Second, some federal courts have carved out a limited exception for court orders that are "transparently invalid." See In re Providence Journal Co., 820 F.2d at 1347.13 The foundation of this exception is that the contempt power is not a basis for a court to exceed the limits of its authority. According to proponents of this exception, even a court of proper jurisdiction lacks the naked power to reduce constitutional rights without a colorable basis in the law.
Neither the Supreme Court nor this circuit has yet recognized the second exception, and while we might ultimately prove amenable to such a rule, the question need not be answered here. Without deciding the legal issue, we can freely conclude that the warrant at issue here was not plainly invalid. Appellant's Fourth Amendment claim turns upon a technical, indeed legalistic, analysis of the warrant application. Hern Iron does not contend that the district court's action violated either clearly settled precedent in this circuit or egregiously transgressed some basic norm. Without a far greater showing that the normal limits of judicial authority was flouted, a warrant cannot fall under this exception.
Third, and perhaps most significant, appellant argues that the warrant falls under the exception to the collateral bar rule first outlined in Maness, 419 U.S. at 460, 95 S.Ct. at 592. Maness involved an order for production of allegedly obscene materials pursuant to a subpoena duces tecum. Petitioner was a lawyer. He advised his client, a newsstand owner who had recently been convicted of selling obscene material in violation of a local ordinance, that compelled production of the magazines would violate the Fifth Amendment. The newsstand owner refused to turn over the magazines, and ultimately, both attorney and client were held in contempt. Although petitioner counseled violation of a facially valid court order, the Supreme Court reversed the convictions. "When a court during trial orders a witness to reveal information, ... a different situation may be presented. Compliance could cause irreparable injury because appellate courts cannot always 'unring the bell' once the information has been released. Subsequent appellate vindication does not necessarily have its ordinary consequence of totally repairing the error." Id. The court, in a unanimous vote,14 vacated the contempt citation.15
Although several commentators have argued for the application of the Maness exception to deliberate violations of ex parte injunctions restraining First Amendment speech rights, see Labunski, The "Collateral Bar" Rule and the First Amendment: The Constitutionality of Enforcing Unconstitutional Orders, 37 Amer.L.Rev. 323 (1988); Rendleman, More on Void Orders, 7 Ga.L.Rev. 246 (1973); compare Walker, 388 U.S. at 321, 87 S.Ct. at 1832, thus far, the exception has not extended beyond the limited confines of self-incrimination. Appellant argues, however, that the "cat out of the bag" theory is equally applicable in the context of ex parte warrants.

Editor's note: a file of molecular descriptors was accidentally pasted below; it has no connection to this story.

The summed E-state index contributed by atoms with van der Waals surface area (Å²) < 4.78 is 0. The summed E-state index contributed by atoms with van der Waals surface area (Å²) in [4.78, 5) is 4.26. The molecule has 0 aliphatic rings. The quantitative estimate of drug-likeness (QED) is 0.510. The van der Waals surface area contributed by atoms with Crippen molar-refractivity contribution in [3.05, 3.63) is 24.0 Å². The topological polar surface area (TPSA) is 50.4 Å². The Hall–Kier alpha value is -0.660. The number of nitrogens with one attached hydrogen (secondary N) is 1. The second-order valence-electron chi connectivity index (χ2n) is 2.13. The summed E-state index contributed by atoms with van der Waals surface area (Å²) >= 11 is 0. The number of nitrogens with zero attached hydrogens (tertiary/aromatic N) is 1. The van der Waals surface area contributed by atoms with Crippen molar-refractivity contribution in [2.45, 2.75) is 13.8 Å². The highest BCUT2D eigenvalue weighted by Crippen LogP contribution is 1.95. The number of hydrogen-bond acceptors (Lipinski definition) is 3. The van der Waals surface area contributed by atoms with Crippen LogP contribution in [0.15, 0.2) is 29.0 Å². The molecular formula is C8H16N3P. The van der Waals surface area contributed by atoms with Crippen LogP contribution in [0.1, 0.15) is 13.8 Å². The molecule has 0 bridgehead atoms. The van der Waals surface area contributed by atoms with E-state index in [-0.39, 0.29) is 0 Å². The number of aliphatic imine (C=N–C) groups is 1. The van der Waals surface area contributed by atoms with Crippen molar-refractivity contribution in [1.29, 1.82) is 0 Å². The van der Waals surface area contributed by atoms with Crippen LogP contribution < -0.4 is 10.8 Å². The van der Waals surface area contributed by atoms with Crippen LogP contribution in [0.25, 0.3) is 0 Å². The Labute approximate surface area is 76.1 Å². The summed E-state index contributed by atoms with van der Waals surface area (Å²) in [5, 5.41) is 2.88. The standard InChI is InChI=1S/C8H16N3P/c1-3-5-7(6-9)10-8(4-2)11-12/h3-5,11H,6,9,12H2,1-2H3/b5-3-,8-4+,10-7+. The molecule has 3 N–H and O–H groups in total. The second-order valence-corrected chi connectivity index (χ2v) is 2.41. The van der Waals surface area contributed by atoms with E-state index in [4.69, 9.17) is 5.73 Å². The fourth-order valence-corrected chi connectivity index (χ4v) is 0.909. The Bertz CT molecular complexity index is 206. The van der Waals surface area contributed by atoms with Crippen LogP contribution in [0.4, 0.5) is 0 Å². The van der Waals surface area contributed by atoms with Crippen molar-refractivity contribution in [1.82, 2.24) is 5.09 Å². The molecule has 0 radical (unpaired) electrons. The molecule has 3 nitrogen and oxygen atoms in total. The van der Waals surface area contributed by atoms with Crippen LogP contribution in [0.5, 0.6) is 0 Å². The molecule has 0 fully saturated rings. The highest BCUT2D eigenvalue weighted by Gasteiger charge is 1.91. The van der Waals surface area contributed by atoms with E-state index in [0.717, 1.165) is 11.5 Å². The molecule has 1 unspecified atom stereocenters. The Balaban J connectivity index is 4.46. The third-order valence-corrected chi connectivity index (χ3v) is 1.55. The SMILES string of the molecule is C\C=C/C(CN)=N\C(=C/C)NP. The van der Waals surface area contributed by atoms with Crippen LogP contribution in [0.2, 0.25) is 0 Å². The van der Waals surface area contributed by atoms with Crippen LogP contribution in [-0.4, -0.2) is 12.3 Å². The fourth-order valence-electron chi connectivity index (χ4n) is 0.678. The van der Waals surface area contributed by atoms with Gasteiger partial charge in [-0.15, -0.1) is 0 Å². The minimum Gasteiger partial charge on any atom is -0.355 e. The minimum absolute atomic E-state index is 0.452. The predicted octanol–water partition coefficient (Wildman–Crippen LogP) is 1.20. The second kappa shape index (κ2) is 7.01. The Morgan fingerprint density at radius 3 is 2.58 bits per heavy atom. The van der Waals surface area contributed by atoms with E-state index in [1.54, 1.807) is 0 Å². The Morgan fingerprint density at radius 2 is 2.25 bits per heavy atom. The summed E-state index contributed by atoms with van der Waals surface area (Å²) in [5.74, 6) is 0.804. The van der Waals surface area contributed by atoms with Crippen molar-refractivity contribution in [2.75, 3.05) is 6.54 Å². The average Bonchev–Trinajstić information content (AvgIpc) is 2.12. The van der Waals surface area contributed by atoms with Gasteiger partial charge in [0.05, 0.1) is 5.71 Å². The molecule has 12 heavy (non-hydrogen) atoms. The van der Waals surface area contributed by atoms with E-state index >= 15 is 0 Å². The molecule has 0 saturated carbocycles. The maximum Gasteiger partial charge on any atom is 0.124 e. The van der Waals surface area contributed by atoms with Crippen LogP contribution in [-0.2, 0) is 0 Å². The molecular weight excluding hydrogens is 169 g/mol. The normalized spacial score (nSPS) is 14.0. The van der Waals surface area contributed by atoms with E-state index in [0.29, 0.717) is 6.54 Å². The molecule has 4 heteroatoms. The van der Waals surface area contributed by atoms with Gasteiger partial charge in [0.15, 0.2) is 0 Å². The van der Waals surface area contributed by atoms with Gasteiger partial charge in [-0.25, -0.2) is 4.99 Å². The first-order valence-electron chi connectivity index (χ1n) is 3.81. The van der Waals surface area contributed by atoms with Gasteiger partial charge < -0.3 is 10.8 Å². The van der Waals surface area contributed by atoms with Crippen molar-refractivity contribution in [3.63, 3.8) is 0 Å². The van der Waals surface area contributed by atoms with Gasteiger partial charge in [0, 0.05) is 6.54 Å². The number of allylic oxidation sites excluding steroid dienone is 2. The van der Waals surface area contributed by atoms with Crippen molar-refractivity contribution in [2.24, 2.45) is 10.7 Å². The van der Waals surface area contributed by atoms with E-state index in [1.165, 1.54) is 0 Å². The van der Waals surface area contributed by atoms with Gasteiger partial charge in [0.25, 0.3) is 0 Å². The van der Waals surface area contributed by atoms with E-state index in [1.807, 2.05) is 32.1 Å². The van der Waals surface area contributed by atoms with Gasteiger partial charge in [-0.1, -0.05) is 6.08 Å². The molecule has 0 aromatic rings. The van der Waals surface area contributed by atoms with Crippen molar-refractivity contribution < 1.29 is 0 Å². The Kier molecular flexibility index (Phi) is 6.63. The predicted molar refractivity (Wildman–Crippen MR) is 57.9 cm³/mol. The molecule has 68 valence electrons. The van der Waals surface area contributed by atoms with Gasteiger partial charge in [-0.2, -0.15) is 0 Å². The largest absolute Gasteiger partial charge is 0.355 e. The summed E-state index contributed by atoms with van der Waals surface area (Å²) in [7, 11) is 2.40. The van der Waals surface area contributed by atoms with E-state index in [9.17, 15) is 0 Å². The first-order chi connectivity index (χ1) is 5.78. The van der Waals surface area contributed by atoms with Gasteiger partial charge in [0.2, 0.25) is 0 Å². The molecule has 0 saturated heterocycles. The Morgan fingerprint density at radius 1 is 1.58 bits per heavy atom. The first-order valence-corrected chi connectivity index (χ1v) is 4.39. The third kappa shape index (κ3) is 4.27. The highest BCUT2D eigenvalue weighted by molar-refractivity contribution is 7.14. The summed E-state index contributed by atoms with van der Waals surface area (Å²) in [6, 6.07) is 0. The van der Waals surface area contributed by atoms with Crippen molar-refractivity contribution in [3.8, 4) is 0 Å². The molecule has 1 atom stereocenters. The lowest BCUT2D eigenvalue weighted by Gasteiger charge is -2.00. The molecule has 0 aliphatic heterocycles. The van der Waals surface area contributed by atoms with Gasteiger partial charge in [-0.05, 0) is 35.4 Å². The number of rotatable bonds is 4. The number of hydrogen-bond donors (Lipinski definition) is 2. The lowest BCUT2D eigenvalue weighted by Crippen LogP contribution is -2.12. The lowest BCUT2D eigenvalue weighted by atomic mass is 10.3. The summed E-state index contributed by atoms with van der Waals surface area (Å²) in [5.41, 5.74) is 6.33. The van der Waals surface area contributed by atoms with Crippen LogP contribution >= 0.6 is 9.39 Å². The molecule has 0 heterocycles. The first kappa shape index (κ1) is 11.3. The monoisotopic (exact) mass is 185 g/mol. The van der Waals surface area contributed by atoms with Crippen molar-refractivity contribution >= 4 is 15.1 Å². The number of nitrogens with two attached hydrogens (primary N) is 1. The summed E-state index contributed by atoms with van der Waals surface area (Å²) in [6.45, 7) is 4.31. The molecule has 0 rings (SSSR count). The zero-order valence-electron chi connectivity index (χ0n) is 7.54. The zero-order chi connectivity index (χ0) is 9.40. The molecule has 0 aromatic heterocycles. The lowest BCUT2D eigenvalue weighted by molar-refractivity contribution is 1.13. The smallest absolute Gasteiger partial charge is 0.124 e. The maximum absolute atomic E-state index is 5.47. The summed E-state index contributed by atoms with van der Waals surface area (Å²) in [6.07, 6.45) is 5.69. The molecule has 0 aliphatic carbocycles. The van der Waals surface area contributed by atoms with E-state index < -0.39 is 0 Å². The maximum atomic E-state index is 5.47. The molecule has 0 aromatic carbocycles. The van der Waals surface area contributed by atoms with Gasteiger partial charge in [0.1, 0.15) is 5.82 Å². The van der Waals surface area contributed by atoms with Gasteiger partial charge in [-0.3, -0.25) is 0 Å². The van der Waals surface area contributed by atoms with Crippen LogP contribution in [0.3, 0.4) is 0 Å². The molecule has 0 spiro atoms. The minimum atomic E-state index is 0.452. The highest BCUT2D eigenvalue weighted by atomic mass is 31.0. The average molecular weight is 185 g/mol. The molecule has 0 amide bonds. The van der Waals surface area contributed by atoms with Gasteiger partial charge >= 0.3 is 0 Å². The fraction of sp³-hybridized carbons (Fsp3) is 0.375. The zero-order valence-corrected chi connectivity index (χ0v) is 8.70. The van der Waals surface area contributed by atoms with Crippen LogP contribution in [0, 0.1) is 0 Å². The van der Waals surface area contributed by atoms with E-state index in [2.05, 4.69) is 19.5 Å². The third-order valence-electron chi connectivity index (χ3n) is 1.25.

Hern Iron makes two alternative arguments. Its first and principal argument is that Maness should be applied in the Fourth Amendment context, and the company sh uld be permitted to raise the insufficiency of the warrant as a defense to the contempt citation. Otherwise, the argument goes, appellant's Fourth Amendment rights would be irrevocably lost without an opportunity to vindicate those important values in court.
Hern Iron's argument has a certain appeal. We are aware that ordinarily, search warrants must be promptly obeyed and that criminal suspects may not bar entry into their homes on the ground that a police warrant may be defective. However, in the criminal context, the exclusionary rule serves to protect the injured party against the consequences of violations of his Fourth Amendment rights. Although the violation may never be fully redressed, the adverse legal consequences of the improper search can be fully neutralized. Here, on the other hand, without the protections afforded by the exclusionary rule, the fruits of an unconstitutional search could be used against Hern Iron whether or not the government's search was unconstitutional. Since the company could not seek to suppress the evidence, Hern Iron contends that the only effective way to insure against constitutional injury is postponing enforcement of the administrative warrant until after a hearing can be held on the legal issues.
There are, however, considerable difficulties with appellant's basic argument. OSHA's inspection plan relies heavily upon prompt access to businesses and their operations. The agency's ability to carry out its mandate to enforce the health and safety requirements of the Occupational Safety and Health Act turns upon the tactical advantages of surprise. "While the dangerous conditions outlawed by the Act include structural defects that cannot be quickly hidden or remedied, the Act also regulates a myriad of safety details that may be amenable to speedy alteration or disguise." Barlow's, Inc., 436 U.S. at 316, 98 S.Ct. at 1822. The statutory scheme hinges upon unannounced access to business premises. 29 U.S.C. Sec. 657(a). Indeed, giving advance notice of OSHA inspections is a criminal offense under the Act. 29 U.S.C. Sec. 666(f). Permitting owners and operators to litigate the validity of inspection warrants--prior to their enforcement--would seriously frustrate the purpose of the Act. As defense attorneys plow the court under mountains of papers, management could make the cosmetic changes necessary to hide dangerous defects and avoid serious penalties.